Total of 65% of citizens in six Middle East countries think corruption increased: TI  

Fatma Lotfi
9 Min Read

Over the past 12 months, citizens of many countries across the Middle East and North Africa have turned to streets against corruption, unfair distribution of wealth and declining economic conditions, demanding the toppling of their governments and aspiring for better living conditions.


Countries such as Lebanon and Sudan have voiced their anger against their regimes that allowed a handful of people to control the country’s resources over the years, and stripped their citizens off their rights in a decent life. 


The recent uprisings in the Middle East and North Africa have come in the footsteps of the Arab Spring revolutions that were led by Tunisia and had a domino effect across the Arab region.

Fighting corruption is among the main demands of every time protesters across the world.  Each year, the world marks the International Anti-Corruption Day on 9 December, viewing corruption as “a serious crime that can undermine social and economic development in all societies.”


For this event, Berlin-based global movement Transparency International (TI) issued the 10th edition of the Global Corruption Barometer (GCB) – the Middle East and North Africa. The report surveyed more than 6,600 people and a set of public opinion data on citizens’ views on corruption and direct experiences of bribery in six countries across the region: Jordan, Lebanon, Morocco, Palestine, Sudan, and Tunisia. 


The report showed that “most citizens think corruption is increasing and that their governments are not doing enough to tackle the problem”. It also showed that “the police is still the institution most likely to take bribes.”


Moreover, the research disclosed that people offered bribes in exchange for votes in national, regional, or local elections.

It also found that “an alarming number of citizens are coerced to provide sexual favours in exchange for public services, such as health and education, in a practice known as sexual extortion or “sextortion” in Jordan, Lebanon, and Palestine.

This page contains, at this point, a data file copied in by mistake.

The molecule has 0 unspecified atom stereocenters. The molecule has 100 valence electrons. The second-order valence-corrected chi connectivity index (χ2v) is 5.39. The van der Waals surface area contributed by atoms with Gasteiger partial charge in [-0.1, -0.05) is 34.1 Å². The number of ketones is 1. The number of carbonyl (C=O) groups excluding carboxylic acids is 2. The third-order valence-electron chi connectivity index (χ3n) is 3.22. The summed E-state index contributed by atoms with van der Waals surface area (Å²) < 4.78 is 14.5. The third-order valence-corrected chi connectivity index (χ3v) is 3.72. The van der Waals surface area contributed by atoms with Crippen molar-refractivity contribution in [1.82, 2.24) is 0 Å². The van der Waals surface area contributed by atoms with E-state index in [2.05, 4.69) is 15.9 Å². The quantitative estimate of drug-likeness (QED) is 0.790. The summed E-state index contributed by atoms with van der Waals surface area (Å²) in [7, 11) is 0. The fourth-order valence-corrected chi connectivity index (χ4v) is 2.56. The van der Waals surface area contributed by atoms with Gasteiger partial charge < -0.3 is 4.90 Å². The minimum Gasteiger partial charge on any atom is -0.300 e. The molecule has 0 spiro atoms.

“Evidence indicates a gender bias that particularly affects women. Some women are coerced into providing sexual favours to receive public services, including health care and education,” the research noted.


The highest sextortion rate is in Lebanon, where 23% of people experience sextortion or know someone who has, followed by Palestine at 21% and Jordan at 13%.


Meanwhile, people in Jordan, Lebanon, and Palestine also “experience vote-buying and threats of retaliation if they do not vote a certain way and spread fake news.” 


Yet, vote-buying is highest in Lebanon, as 47% of citizens are bribed in return for their vote, while 28% receive threats if they do not comply. 


“In Jordan, 59% of citizens believe that fake news spreads frequently to influence election outcomes, while many in Lebanon and Palestine believe the same (58% and 39% respectively).” 


Moreover, 66% of people surveyed think that their government is performing badly, while only 28% think their government is doing a good job regarding fighting corruption. 


Meanwhile, 44% of people think most or all parliamentarians and government officials are corrupt. 


The research also showed that “one in five citizens who accessed public services, such as health care and education, paid a bribe in the previous year.” More than a third in Jordan, Lebanon, and Palestine used their personal connections, which is known as “wasta” to get the services they needed.

Despite these rates, people across the region are still hopeful and 50% believe that ordinary people can make a difference to fight corruption, the research showed.

Corruption on the rise